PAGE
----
Ocean, jungle explosions new risks from
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[May 23, 2018]
By Jolyn Rosa
HONOLULU (Reuters) - Lava from Hawaii's
erupting Kilauea volcano is exploding as it pours into the ocean,
shooting rock fragments that are a danger to boaters. Inland, where
molten rock is burning through jungle, methane explosions are hurling
boulders while toxic gas is reaching some of the highest levels seen in
These were new risks geologists warned of on Tuesday as Kilauea's 19-day
eruption showed no sign of easing, with repeated explosions at its
summit and fountains of lava up to 160 feet (50 m) from giant cracks or
fissures on its flank.
Lava edged towards a geothermal power plant on Tuesday after destroying
an old warehouse near the facility, County of Hawaii Civil Defense said.
Workers at the closed Puna Geothermal Venture, which provided around 25
percent of electricity on Hawaii's Big Island, worked to cap the last of
three pressurized wells to reduce the risk of an uncontrolled release of
toxic gases should they be inundated by lava.
The race at the site marked the latest challenge facing authorities
during what geologists call an unprecedented, simultaneous eruption at
Kilauea's summit and from giant fissures 25 miles (40 km) down its
"Fissures near Puna Geothermal Venture are active and producing lava
slowly flowing onto the property," Civil Defense said in a statement.
"This activity has destroyed the former Hawaii Geothermal Project site,"
it said referring to the warehouse.
An explosive eruption at the Kilauea summit at 3:45 a.m. (9:45 a.m. EST)
sent ash to a height of 8,000 feet (2,438 meters) over Hawaii's Big
Island, civil defense said. Communities southwest of the summit were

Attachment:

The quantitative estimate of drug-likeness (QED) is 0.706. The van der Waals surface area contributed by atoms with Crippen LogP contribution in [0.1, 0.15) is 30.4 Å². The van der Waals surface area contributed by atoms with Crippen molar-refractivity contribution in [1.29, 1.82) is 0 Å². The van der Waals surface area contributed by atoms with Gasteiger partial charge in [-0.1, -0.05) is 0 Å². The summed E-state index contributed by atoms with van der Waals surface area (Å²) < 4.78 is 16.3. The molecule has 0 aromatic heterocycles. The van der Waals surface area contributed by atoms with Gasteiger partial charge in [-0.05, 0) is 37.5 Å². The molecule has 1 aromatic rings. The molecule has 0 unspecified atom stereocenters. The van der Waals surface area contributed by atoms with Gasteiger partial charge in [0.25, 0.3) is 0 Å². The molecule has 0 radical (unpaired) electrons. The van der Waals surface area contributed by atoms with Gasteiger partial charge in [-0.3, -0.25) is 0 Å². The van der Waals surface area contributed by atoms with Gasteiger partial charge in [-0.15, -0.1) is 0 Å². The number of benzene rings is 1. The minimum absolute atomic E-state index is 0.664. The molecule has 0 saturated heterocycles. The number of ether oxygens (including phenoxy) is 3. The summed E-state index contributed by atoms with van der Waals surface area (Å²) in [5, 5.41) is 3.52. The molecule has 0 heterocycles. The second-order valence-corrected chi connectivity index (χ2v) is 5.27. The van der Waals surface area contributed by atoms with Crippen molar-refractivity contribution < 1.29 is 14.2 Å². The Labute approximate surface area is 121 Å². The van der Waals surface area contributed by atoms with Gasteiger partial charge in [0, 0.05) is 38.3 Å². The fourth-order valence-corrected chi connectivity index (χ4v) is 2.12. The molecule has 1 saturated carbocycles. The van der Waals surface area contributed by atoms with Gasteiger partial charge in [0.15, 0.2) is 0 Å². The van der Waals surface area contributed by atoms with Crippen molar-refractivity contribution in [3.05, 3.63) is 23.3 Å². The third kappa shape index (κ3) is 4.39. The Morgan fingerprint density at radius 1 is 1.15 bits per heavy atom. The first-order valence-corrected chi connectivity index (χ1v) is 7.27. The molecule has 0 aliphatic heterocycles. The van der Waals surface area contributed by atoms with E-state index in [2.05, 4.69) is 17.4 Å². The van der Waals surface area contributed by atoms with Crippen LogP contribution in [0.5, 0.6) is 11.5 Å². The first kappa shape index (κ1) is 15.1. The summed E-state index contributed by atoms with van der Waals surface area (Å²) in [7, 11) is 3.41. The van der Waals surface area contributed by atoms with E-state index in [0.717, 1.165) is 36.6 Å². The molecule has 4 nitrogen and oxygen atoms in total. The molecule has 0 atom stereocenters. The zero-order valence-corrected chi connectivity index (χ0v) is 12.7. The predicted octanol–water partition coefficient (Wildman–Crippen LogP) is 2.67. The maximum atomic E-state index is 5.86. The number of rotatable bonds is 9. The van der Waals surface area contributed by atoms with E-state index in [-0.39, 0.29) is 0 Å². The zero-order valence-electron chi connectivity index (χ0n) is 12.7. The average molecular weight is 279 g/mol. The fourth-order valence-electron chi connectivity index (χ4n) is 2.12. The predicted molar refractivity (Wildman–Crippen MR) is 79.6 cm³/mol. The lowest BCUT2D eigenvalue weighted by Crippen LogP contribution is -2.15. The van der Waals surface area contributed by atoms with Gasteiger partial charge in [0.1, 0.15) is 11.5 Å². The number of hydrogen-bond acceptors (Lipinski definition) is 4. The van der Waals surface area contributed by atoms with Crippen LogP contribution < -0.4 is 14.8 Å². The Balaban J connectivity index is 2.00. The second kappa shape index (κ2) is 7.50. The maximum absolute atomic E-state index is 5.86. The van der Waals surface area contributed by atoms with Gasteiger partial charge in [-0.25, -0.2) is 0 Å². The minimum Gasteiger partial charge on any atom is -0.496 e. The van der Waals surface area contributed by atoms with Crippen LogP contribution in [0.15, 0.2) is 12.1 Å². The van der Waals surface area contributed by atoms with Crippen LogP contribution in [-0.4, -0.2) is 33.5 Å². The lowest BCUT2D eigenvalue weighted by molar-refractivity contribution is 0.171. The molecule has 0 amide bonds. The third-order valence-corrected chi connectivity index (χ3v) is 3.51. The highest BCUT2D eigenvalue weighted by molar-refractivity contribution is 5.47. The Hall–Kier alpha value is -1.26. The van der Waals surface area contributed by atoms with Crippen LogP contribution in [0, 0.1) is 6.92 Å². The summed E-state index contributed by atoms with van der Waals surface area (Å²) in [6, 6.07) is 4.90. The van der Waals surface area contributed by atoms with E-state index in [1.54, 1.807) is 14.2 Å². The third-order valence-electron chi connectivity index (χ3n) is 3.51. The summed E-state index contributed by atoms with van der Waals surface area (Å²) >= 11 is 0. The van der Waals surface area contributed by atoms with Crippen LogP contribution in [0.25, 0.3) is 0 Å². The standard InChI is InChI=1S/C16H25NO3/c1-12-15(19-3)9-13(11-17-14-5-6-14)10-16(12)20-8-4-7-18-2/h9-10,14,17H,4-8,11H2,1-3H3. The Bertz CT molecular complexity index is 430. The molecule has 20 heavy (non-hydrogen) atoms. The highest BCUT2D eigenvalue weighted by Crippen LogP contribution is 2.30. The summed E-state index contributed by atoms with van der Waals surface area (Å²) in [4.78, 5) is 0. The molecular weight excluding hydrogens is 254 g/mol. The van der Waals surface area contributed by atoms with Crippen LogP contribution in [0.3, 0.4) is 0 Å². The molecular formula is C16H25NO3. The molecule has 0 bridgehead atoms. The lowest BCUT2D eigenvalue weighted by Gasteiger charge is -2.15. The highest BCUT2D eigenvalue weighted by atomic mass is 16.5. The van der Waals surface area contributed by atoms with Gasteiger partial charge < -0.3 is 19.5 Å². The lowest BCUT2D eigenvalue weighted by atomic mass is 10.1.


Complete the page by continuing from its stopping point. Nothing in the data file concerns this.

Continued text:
dusted with ash, said National Weather Service meteorologist John
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A Hawaii Air National Guard Airman observes three lava fissures at
Leilani Estates and Lanipuna Gardens subdivisions in Pahoa, Hawaii,
U.S., May 15, 2018. Courtesy John Linzmeier/U.S. Air National
Guard/Handout via REUTERS
On the volcano's east flank, nearly two-dozen fissures are producing
15,000 tons a day of toxic sulfur dioxide, a level "much higher than
seen in recent times," Bravender said.
MORE VIOLENT PHASE
The Puna district's geothermal plant has been closed since shortly
after lava began erupting on May 3 through newly opened fissures in
the ground running through neighborhoods and roads in an area near
the community of Pahoa.
About 3 miles (4.8 km) to the east of the plant on the coast,
noxious clouds of acid fumes, steam and fine glass-like particles
billowed into the sky as lava poured into the ocean from two lava
At least 47 homes and other structures have been destroyed by nearly
two dozen fissures in the Leilani Estates and Lanipuna Gardens, and
a man was seriously injured on Saturday by flying lava. Around two
thousand people have been forced to evacuate, and many others have
voluntarily left their homes.
(Reporting by Jolyn Rosa; Writing by Andrew Hay; Editing by Bill
Tarrant and Sandra Maler)
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